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Nashua;66.0;http://forecast.weather.gov/images/wtf/small/nbkn.png;2014-07-29 22:57:49
Sunday, April 7, 2013

TradeLand opens in Nashua, with closure of Cash Converters in Hudson

NASHUA – Craig Salvucci studied a set of 3D television glasses and an older-model cellphone. He assessed their value and then posed the real question: “How much are you looking to get for everything here?”

After a pregnant pause, the woman laughed and said, “As much as I can get, obviously.” ...

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NASHUA – Craig Salvucci studied a set of 3D television glasses and an older-model cellphone. He assessed their value and then posed the real question: “How much are you looking to get for everything here?”

After a pregnant pause, the woman laughed and said, “As much as I can get, obviously.”

It was one of the first transactions at TradeLand, a 12,600-square-foot “buy, sell and trade” shop. Salvucci recently opened the doors of the Daniel Webster Highway building after shutting down Cash Converters in Hudson after 14 years. It’s a sizable upgrade.

Salvucci is planning a grand opening for May 4, but there are hundreds of items already out for customers to browse in the warehouse-style locale. TradeLand is nearly twice the size of the old shop on Hudson’s Derry Street.

Salvucci said he is well aware of the stigma pawn shops can carry, but in his mind, that belief stems from ignorance.

“I’m not as afraid of the word ‘pawn shop’ like we were in 1997 and 1998 … It’s different now than it was then,” he said. “It seemed like a lot of the pawn shops were portrayed as preying on people’s misfortunes and trading stolen or hot merchandise … (Our typical customer) ranges across all socioeconomic lines.”

Salvucci said most of the time, people are just looking to get rid of the clutter, but the reasons for selling goods varies – children have moved out, a bachelor is looking to impress a new love interest, or an even more updated and sleek tech device has come on the market and the older version is no longer desired. Salvucci said being in the business for years, he’s learned “not to want for much” but he can see why people look to trade and shop around.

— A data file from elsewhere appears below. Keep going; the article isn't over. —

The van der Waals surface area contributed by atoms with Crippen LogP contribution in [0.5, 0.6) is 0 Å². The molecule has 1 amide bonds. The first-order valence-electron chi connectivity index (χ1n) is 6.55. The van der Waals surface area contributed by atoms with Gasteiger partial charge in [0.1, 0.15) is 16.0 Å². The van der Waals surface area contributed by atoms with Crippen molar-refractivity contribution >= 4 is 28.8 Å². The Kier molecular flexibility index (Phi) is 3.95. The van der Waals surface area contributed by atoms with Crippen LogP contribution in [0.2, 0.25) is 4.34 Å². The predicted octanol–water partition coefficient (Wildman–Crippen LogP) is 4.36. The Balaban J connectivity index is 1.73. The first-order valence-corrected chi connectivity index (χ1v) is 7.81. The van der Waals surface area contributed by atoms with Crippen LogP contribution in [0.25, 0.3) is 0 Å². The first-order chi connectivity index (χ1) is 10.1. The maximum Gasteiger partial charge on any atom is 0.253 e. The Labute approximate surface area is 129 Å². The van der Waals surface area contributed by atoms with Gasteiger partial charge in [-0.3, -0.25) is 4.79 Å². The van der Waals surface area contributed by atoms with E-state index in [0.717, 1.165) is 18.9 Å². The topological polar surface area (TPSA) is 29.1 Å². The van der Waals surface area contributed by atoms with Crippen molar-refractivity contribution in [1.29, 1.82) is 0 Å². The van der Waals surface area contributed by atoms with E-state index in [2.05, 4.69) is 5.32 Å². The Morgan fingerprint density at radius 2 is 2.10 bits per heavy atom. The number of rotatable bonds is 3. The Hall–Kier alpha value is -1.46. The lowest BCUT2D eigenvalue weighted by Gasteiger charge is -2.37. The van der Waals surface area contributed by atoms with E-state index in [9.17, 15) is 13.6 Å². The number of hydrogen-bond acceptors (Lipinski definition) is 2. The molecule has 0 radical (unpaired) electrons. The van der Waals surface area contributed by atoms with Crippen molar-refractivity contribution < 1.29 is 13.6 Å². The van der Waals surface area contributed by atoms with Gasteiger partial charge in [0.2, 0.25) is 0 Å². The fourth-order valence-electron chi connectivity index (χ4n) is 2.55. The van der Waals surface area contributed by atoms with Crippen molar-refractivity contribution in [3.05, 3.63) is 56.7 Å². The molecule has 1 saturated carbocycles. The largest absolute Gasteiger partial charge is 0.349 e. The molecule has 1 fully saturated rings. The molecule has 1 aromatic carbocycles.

“I was intrigued, and I thought if there was a shop like that in my town, I would go there,” he said, pointing to why he ventured into the field initially, opening the Hudson shop in 1998. “We always tried to make it a place that was inviting so if your mother was walking by the front door, she wouldn’t be hesitant to walk in.”

Salviucci said pawn shops are growing in popularity, with television series bringing to light the intricacies of the business on the History Channel’s “Pawn Stars” and A&E’s “Storage Wars.” Salvucci said he doesn’t buy storage lockers, where pickers purchase abandoned units and flip forgotten valuables inside, but he said he has many loyal customers who will bring in odd pickings they find at storage auctions.

As for the customers who do attempt to sell stolen property, Salvucci said he has worked with local police departments to bust “hundreds” of criminals in the last 15 years.

Capt. Bill Avery of the Hudson Police Department confirmed that Salvucci and his employees have always been “very cooperative” when it comes to catching culprits.

“We have definitely recovered a large amount of stolen property from (Cash Converters),” he said. “I think that has to do with their management.”

Aside from the typical fish, gaming and sports gear, fine jewelry, tools, musical instruments and electronics available for sale or trade, Salvucci has a few oddities in the mix.

A TradeLand employee remembered a rare hand-carved fishing reel from 1903 that brought in $400, and Salvucci said he recently sold a stylish antique typewriter for $100 that he imagined would be used for decoration or possibly theater set design.

Looking around the store, Salvucci can recount many of the stories behind his items and what drew a buyer or trader to the store in the first place. He estimated that Cash Converters drew about 700-800 customers a week.

“Every household is different. Every circumstance is a little different, but in many ways, there is a common thread that we all go out as consumers and we buy things, and we don’t always use them to the fullest and then they end up sitting around,” he said. “And if technology hasn’t made it obsolete … these things still maintain their value.”

Tradeland is located at 293 Daniel Webster Highway in Nashua. The store can be reached at 603-886-5300.

Samantha Allen can be reached at 594-6426 or sallen@nashua
telegraph.com. Also, follow Allen on Twitter (@Telegraph_SamA).